A 510 area code brought Lee out of an emotional rut, one so deep he started wondering whether he’d get drafted at all.

“When I got the call from the Raiders, everything changed,” Lee said in the latest episode of NBC Sports California’s Raiders Insider Podcast. “I was so excited to play for this organization.”

Marquel Lee wasn’t the only one. His father jumped over the moon.

“He might’ve been more excited than I was,” Marquel Lee said. “He started bawling. I’ve never seen my dad cry like that.”

Corey Lee’s tears don’t come easy. He’s a no-nonsense military man who served 11 years in the Navy before entering the private sector. He was a strict but fair father and football coach who instilled the discipline and work ethic required for his son to realize great potential.

Corey Lee is also a lifelong Raiders fan. Seeing his son get drafted by his favorite team created a perfect emotional storm.

“I’m as die-hard as they get,” Corey Lee said. “When they called his name in the fifth round, it was such a great, powerful moment. There was some relief, because he worked so hard and sacrificed to reach this point. When families were on vacation, we were in summer camps and working out hard.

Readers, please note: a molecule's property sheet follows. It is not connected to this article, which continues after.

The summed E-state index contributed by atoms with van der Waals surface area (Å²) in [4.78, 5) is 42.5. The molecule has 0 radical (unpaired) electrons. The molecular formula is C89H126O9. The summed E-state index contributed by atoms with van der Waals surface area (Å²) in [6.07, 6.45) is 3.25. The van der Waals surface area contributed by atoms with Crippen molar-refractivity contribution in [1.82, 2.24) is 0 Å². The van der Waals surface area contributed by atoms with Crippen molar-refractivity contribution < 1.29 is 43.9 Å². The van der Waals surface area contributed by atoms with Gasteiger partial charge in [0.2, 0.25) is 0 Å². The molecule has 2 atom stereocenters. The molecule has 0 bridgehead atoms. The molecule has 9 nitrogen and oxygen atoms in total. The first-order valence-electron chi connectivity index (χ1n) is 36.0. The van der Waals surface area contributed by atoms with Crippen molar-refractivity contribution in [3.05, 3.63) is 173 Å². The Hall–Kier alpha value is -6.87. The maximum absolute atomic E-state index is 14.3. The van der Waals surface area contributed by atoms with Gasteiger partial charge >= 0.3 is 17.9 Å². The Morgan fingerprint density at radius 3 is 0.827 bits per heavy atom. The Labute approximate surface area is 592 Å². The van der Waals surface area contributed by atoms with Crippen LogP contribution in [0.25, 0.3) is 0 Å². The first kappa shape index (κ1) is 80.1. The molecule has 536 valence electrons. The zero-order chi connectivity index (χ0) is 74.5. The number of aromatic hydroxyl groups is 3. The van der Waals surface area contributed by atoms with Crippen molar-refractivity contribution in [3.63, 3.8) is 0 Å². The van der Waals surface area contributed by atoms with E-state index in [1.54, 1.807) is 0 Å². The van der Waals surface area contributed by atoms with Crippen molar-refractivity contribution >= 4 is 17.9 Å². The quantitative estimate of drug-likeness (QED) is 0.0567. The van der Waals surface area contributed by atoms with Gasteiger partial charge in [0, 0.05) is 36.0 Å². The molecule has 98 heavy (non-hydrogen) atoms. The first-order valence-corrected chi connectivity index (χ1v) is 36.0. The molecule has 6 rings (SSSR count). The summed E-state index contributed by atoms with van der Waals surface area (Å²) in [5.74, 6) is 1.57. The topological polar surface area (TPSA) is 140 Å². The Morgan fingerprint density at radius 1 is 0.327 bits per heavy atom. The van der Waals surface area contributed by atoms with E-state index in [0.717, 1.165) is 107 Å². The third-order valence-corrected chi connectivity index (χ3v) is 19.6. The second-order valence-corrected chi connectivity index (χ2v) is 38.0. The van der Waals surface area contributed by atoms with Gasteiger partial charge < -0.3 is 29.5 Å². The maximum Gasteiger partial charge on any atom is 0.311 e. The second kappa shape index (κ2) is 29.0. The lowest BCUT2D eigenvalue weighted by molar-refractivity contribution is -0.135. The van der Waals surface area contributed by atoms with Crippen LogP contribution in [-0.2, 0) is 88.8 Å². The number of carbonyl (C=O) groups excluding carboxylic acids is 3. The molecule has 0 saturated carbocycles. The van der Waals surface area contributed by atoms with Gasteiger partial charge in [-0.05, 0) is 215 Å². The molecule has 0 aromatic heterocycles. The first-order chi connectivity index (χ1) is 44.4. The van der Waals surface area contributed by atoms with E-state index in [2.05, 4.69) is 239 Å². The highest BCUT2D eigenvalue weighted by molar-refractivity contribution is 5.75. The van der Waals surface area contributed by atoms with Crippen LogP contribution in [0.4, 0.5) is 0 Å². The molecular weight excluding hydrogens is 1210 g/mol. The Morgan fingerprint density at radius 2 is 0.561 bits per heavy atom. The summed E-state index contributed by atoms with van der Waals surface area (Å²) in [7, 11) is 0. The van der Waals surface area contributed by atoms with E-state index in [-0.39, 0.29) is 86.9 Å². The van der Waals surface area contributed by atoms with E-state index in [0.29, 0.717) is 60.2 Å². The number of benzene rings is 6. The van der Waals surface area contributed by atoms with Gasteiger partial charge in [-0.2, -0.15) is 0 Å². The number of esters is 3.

“Everything we did was to prepare him for the next level. I was so proud to see him achieve a goal he had.”

Corey Lee didn’t break down completely when Marquel Lee officially became the Raiders’ fifth-round selection. This proud papa let emotion overcome for a beat, and then darted for his bedroom. He returned to the party with a brand new Raiders hat and a No. 89 Amari Cooper shirt from his vast Raiders collection.

Marquel Lee threw on dad’s gear to honor his new team and the golden opportunity to play for a linebacker-starved Raiders team.

That wasn’t Marquel Lee’s first time in silver and black. He rocked a full Raiders uniform at age 2, complete with a helmet, football pants and a Tim Brown jersey.

He donned one again when rookies reported to the Raiders offseason program earlier this month. The full-circle moment wasn’t lost on Marquel, a man proud of his past and excited about an NFL future.